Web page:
The winds of change blow in what we call the current “shoulder season”. After a seemingly endless summer, the wind picks up to blow in cooler air and shorter days. And before we know it our glorious fall shifts right into winter and all its bountiful glory: leafy greens, root vegetables, lettuce heads, cabbage and broccoli. What we have right now, though, as you may have noticed, is just enough that our farms can get by…whatever has been able to hang on from the summer and what is coming in early for the winter makes up this “shoulder season.” These shoulder seasons can be tough on members and we have been experimenting with sourcing occasionally from other local producers besides our main farms to fill in our shares and add variety. At the same time we try to remain as true as possible to one of the fundamental CSA concepts of supporting a farm through the thick and thin.
This means that for the time being we will continue to see some repetition in staple items like apples, potatoes, onions and winter squash (heirlooms on their way soon) but we will also be filling in shares with items like rainbow chard and lettuce from Merchant’s Garden until the fall season is in full swing on our main farms.
While they were hoping for a few more weeks of summer crops, Laurel at Sleeping Frog Farms reports that the frost last week came a bit earlier than expected this year. It will be a few more weeks until fall crops are really starting to come on but they have seeded beds of lettuce, radishes, turnips and winter herbs like dill, parsley and cilantro. With warmer temperatures back until the end of the month they are hoping that they get good germination on these direct seeded crops and that the transplants of kale, chard and other greens going in this week get a chance to get well established before cooler weather hits again.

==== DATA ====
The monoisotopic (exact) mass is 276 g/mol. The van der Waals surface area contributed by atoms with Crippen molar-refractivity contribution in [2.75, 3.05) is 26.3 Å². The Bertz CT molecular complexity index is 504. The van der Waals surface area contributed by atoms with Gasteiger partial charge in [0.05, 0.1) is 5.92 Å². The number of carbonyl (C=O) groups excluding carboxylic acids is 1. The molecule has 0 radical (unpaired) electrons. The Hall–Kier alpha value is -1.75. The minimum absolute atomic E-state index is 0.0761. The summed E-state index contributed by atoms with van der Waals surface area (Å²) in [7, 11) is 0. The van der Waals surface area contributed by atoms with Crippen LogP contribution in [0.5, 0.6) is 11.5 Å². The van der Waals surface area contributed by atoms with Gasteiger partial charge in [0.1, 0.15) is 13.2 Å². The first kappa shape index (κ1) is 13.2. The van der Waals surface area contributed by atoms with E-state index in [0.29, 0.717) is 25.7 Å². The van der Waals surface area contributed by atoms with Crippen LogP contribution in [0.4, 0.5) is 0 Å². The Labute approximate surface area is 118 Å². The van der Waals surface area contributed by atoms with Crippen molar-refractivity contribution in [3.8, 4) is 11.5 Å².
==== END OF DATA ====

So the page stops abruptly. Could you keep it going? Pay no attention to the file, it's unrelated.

Farmer Frank from Crooked Sky Farms just let us know that the last of the produce from his fields in Duncan is coming in this week and the transplants from the green house will start to go into the ground in Phoenix. Think: romaine, brussel sprouts, celery, broccoli, cauliflower and more. Many of those crops will slowly mature through the short days of winter until the longer day length triggers their rapid growth in late winter. Until then we can expect to see fast growing radishes and spicy greens followed by a wide variety of other greens and root vegetables such as beets, carrots and turnips.
Despite short days and potential freezes, winter can be a gentler, more agreeable season to farm and garden in our desert region. The sheer abundance in our overflowing produce bags during the winter months can testify to that! Fall is a great time to plant a garden and we are planning on having our semi annual plant start sale on Wednesday, October 27th and Tuesday, November 2nd for members who would like to try their hand at growing their own food. Laurel from Sleeping Frog Farm will bring in a variety of different winter vegetables and herbs for home gardeners to choose from.